Control of the Month: 21st Century Insurance
The latest auto insurance mailing by 21st Century Insurance to reach Grand Control status (in the mail for at least three years) is a prime example of the time-honored rule: "If it ain't broke, don't fix it." It first appeared in the Who's Mailing What! Archive's mailstream in February 2007, but until this past February, it was mailed by the financial services giant American International Group (AIG), which had bought 21st Century back in the 1990s. Smartly, Farmers Insurance Group, 21st's new owners, decided to revive a mailing that had worked so well in the past.
Some companies rely on cute mascots or well-known slogans to get their names out there. With this effort, however, the insurance company name brand isn't important. Indeed, the front of the #10 outer carries only the logo of the NJEA (New Jersey Education Association). Below that are two windows, one with the prospect's name (identified as "NJEA Member," and the other showing a "verification" number with a dollar amount ("601.78"). It's enough of a tease for the addressee to open the envelope, perhaps thinking that some important communication from her union is inside.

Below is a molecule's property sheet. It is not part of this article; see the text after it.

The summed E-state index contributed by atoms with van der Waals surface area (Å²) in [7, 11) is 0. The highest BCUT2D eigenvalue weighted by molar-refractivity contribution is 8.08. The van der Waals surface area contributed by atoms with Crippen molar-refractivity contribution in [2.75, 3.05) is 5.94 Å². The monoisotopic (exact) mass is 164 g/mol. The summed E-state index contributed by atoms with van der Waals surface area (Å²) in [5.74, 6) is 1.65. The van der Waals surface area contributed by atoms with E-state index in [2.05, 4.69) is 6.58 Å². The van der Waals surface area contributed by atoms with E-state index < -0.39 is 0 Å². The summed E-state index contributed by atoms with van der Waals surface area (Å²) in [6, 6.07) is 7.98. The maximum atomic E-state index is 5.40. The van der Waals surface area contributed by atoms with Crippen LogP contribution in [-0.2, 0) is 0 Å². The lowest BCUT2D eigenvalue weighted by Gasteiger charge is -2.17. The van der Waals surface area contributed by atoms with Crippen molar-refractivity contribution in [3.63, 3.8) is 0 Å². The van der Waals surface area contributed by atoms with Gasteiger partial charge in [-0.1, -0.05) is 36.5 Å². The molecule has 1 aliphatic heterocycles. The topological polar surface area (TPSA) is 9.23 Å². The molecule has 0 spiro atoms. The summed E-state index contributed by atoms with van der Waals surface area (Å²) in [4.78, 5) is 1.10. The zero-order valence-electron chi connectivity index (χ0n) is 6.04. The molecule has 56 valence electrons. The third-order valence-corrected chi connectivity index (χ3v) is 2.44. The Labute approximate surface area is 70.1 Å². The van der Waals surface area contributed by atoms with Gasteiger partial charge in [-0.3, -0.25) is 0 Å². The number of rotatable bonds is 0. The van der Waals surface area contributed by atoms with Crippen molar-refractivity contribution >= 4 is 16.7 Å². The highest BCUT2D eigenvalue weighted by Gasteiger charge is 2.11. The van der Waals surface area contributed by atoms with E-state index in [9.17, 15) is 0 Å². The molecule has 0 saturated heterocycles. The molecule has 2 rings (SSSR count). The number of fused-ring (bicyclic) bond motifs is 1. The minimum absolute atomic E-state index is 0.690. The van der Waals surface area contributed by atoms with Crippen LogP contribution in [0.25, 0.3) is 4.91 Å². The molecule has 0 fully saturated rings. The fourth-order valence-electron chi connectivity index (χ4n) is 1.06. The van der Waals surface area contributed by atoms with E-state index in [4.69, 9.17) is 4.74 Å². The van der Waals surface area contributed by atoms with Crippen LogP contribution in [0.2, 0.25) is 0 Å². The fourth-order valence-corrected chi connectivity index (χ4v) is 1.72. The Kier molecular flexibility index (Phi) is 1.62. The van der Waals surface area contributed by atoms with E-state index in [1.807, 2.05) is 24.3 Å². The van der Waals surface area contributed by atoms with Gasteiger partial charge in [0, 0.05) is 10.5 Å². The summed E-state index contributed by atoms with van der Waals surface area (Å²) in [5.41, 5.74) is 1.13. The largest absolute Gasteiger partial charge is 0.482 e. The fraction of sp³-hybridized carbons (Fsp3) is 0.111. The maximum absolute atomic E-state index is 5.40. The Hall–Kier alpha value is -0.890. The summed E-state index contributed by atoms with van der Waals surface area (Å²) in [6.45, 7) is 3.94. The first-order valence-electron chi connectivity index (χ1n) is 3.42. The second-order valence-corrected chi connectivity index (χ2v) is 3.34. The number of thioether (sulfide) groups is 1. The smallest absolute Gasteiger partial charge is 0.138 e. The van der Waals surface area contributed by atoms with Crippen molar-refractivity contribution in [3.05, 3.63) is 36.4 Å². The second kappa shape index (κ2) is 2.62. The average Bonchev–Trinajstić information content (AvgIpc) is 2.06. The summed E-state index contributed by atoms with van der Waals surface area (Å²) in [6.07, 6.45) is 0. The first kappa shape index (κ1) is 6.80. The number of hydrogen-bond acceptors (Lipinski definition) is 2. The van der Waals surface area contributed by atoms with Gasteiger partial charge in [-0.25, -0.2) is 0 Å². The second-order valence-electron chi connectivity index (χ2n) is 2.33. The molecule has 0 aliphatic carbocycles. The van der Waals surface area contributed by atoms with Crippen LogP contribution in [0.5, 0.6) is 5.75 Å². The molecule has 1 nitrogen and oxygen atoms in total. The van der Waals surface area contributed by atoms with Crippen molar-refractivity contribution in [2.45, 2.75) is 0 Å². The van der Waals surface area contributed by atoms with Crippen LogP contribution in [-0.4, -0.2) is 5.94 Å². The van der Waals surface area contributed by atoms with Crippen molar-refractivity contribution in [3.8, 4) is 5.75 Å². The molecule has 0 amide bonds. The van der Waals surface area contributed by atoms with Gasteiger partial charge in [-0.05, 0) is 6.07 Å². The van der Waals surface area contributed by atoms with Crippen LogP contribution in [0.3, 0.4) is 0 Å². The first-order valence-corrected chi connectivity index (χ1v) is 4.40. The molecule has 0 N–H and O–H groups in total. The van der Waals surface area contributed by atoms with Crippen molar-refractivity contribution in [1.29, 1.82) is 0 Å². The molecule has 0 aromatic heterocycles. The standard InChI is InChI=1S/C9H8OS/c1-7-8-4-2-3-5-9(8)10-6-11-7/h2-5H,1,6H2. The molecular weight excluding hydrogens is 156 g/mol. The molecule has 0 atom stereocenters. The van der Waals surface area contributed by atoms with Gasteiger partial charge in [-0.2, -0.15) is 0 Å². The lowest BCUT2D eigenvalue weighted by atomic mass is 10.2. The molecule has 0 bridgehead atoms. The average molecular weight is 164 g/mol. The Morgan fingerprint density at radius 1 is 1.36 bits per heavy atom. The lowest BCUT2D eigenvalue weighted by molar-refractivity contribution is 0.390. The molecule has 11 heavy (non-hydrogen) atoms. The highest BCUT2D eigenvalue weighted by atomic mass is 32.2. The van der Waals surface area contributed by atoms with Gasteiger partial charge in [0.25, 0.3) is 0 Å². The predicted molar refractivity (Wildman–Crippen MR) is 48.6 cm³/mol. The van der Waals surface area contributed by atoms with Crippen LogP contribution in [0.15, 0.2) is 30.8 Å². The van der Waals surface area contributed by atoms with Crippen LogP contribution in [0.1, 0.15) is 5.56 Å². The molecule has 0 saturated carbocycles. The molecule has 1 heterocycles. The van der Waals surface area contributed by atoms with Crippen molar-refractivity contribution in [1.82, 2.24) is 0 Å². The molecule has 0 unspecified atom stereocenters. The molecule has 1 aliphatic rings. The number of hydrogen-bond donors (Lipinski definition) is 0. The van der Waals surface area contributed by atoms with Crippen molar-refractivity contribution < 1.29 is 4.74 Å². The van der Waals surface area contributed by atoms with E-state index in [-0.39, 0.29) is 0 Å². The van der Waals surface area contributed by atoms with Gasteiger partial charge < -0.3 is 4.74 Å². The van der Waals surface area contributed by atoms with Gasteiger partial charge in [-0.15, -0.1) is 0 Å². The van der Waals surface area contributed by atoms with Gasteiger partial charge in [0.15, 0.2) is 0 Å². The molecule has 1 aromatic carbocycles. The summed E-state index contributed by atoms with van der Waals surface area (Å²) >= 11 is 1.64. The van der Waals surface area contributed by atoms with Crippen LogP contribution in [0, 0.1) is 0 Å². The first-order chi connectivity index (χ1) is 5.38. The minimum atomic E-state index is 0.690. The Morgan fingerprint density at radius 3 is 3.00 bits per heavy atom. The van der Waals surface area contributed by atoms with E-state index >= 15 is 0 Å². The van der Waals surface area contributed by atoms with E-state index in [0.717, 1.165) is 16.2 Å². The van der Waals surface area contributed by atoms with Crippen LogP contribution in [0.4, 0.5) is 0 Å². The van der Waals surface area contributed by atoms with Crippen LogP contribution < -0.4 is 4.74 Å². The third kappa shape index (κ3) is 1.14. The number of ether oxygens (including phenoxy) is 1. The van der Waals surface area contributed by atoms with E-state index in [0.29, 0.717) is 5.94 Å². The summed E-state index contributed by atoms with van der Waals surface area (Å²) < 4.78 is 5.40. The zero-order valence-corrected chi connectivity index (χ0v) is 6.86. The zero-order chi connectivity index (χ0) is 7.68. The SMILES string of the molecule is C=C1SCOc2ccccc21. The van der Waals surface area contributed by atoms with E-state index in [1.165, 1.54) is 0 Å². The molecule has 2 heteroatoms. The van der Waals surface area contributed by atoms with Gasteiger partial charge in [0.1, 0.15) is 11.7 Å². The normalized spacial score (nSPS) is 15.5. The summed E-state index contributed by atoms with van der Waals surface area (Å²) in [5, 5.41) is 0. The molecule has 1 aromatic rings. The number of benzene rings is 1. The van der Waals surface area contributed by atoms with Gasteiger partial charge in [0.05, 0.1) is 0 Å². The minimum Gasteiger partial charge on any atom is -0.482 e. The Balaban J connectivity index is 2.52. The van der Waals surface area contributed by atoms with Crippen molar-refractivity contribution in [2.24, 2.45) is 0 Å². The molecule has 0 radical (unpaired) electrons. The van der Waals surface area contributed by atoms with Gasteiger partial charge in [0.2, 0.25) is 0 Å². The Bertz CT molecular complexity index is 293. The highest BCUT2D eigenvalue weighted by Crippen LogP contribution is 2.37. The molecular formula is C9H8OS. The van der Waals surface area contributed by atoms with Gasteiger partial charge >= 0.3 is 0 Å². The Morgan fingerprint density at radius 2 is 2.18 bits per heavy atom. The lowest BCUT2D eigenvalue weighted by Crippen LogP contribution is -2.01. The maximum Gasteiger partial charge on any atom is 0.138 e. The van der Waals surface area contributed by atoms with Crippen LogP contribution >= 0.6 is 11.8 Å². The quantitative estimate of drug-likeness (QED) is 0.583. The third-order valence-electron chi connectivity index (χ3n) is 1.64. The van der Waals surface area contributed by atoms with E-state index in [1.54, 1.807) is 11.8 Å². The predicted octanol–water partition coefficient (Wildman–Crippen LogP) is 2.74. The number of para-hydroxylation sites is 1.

Well ... not exactly. The offer is "NJEA-Sponsored," though, and the two-page letter makes it clear why the relationship with this professional association can be so important to the prospect. According to the letter, it's not "car insurance just anyone off the street can get. It's a special program with benefits and rates exclusively for NJEA members." The skeptical prospect is then shown a bevy of charts to bolster the claimed average annual savings of $601.78.
The first chart asks "Who was lower?" and "How much lower?", with a checklist comparison of 21st with its competitors (e.g., Allstate, GEICO) and average dollar amounts of savings. As one would expect, all are in favor of 21st Century. The next chart addresses concerns over the quality of coverage, noting that because of the insured's relationship with NJEA (again, the exclusivity factor), "there's no deductible for claims on school property or when traveling on association business." That's surely a valid concern for any teacher who parks in the same lot as student drivers. Lastly, the letter boasts of the company's "customer-friendly service," and the acompanying chart describes the benefits of its claims reporting, payment and personal assistance.